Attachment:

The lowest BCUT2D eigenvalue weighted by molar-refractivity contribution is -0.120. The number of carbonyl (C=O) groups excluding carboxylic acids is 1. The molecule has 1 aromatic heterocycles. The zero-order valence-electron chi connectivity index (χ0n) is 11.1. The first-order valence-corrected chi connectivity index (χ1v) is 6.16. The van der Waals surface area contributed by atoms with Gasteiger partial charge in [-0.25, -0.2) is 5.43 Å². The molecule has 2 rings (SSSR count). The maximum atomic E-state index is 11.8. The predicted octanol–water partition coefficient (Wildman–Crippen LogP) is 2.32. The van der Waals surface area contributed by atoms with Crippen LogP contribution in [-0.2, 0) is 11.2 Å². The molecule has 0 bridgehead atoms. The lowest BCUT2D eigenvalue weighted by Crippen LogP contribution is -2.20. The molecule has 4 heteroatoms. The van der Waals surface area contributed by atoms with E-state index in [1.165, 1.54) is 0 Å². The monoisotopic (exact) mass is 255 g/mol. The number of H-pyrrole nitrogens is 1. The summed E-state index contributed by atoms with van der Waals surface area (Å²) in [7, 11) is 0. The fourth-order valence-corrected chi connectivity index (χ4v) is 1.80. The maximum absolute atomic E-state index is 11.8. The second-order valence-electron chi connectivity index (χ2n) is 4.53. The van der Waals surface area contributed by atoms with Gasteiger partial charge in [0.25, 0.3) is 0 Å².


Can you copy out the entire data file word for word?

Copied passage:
The lowest BCUT2D eigenvalue weighted by molar-refractivity contribution is -0.120. The number of carbonyl (C=O) groups excluding carboxylic acids is 1. The molecule has 1 aromatic heterocycles. The zero-order valence-electron chi connectivity index (χ0n) is 11.1. The first-order valence-corrected chi connectivity index (χ1v) is 6.16. The van der Waals surface area contributed by atoms with Gasteiger partial charge in [-0.25, -0.2) is 5.43 Å². The molecule has 2 rings (SSSR count). The maximum atomic E-state index is 11.8. The predicted octanol–water partition coefficient (Wildman–Crippen LogP) is 2.32. The van der Waals surface area contributed by atoms with Crippen LogP contribution in [-0.2, 0) is 11.2 Å². The molecule has 0 bridgehead atoms. The lowest BCUT2D eigenvalue weighted by Crippen LogP contribution is -2.20. The molecule has 4 heteroatoms. The van der Waals surface area contributed by atoms with E-state index in [1.165, 1.54) is 0 Å². The monoisotopic (exact) mass is 255 g/mol. The number of H-pyrrole nitrogens is 1. The summed E-state index contributed by atoms with van der Waals surface area (Å²) in [7, 11) is 0. The fourth-order valence-corrected chi connectivity index (χ4v) is 1.80. The maximum absolute atomic E-state index is 11.8. The second-order valence-electron chi connectivity index (χ2n) is 4.53. The van der Waals surface area contributed by atoms with Gasteiger partial charge in [0.25, 0.3) is 0 Å².